OBJECTIVE: Chronic heart failure is a disease with high morbidity and symptom burden for patients, and it also places great demands on family members. Patients with heart failure should have access to palliative care for the purpose of improving quality of life for both patients and their families. In the PREFER randomized controlled intervention, patients with New York Heart Association classes III-IV heart failure received person-centered care with a multidisciplinary approach involving collaboration between specialists in palliative and heart failure care. The aim of the present study was to describe family members' experiences of the intervention, which integrated palliative advanced home and heart failure care.

    METHOD: This study had a qualitative descriptive design based on family member interviews. Altogether, 14 family members participated in semistructured interviews for evaluation after intervention completion. The data were analyzed by means of content analysis.

    RESULTS: Family members expressed gratitude and happiness after witnessing the patient feeling better due to symptom relief and empowerment. They also felt relieved and less worried, as they were reassured that the patient was being cared for properly and that their own responsibility for care was shared with healthcare professionals. However, some family members also felt as though they were living in the shadow of severe illness, without receiving any support for themselves.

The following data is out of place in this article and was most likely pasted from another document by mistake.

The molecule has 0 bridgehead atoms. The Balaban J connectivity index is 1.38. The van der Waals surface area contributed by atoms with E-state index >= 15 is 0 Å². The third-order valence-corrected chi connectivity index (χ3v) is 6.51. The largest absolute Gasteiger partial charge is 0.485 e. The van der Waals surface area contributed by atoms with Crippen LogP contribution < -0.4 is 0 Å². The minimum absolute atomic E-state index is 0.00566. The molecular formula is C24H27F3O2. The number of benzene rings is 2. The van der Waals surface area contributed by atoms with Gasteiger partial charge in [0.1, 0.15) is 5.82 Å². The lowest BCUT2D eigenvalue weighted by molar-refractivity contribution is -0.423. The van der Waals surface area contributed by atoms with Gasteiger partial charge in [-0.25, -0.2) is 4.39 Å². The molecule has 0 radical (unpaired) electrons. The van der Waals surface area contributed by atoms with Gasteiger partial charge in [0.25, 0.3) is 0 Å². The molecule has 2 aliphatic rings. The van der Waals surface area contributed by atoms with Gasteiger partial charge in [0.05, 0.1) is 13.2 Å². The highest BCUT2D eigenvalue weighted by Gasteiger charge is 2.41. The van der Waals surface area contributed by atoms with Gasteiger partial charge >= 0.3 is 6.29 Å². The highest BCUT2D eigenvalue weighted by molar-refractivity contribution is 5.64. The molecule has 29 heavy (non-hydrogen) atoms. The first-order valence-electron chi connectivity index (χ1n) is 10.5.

SIGNIFICANCE OF RESULTS: Several benefits were found for family members from the PREFER intervention, and our results indicate the significance of integrated palliative advanced home and heart failure care. However, in order to improve this intervention, psychosocial professionals should be included on the intervention team and should contribute by paying closer attention and providing targeted support for family members.

  • 5.
    Axelsson, Lena
    et al.
    Linnéuniversitetet, Sophiahemmet högskola.
    Alvariza, Anette
    Ersta Sköndal Bräcke University College, Department of Health Care Sciences, Palliative Research Centre, PRC. Capio Palliativ vård Dalen.
    Lindberg, Jenny
    Lunds universitet, Skånes universitetssjukhus.
    Öhlén, Joakim
    Göteborgs universitet.
    Håkanson, Cecilia
    Sophiahemmet högskola.
    Reimertz, Helene
    Region Kronoberg.
    Fürst, Carl-Johan
    Lunds universitet, Region Skåne.
    Årestedt, Kristofer
    Linnéuniversitetet, Länssjukhuset i Kalmar.
    Unmet Palliative Care Needs Among Patients With End-Stage Kidney Disease: A National Registry Study About the Last Week of Life.2018In: Journal of Pain and Symptom Management, ISSN 0885-3924, E-ISSN 1873-6513, Vol. 55, no 2, p. 236-244, article id S0885-3924(17)30494-3Article in journal (Refereed)
    Abstract [en]

    CONTEXT: End-stage kidney disease (ESKD) is characterized by high physical and psychological burden, and therefore, more knowledge about the palliative care provided close to death is needed.

    OBJECTIVES: To describe symptom prevalence, relief, and management during the last week of life, as well as end-of-life communication, in patients with ESKD.

    METHODS: This study was based on data from the Swedish Register of Palliative Care. Patients aged 18 or older who died from a chronic kidney disease, with or without dialysis treatment (International Classification of Diseases, Tenth Revision, Sweden; N18.5 or N18.9), during 2011 and 2012 were selected.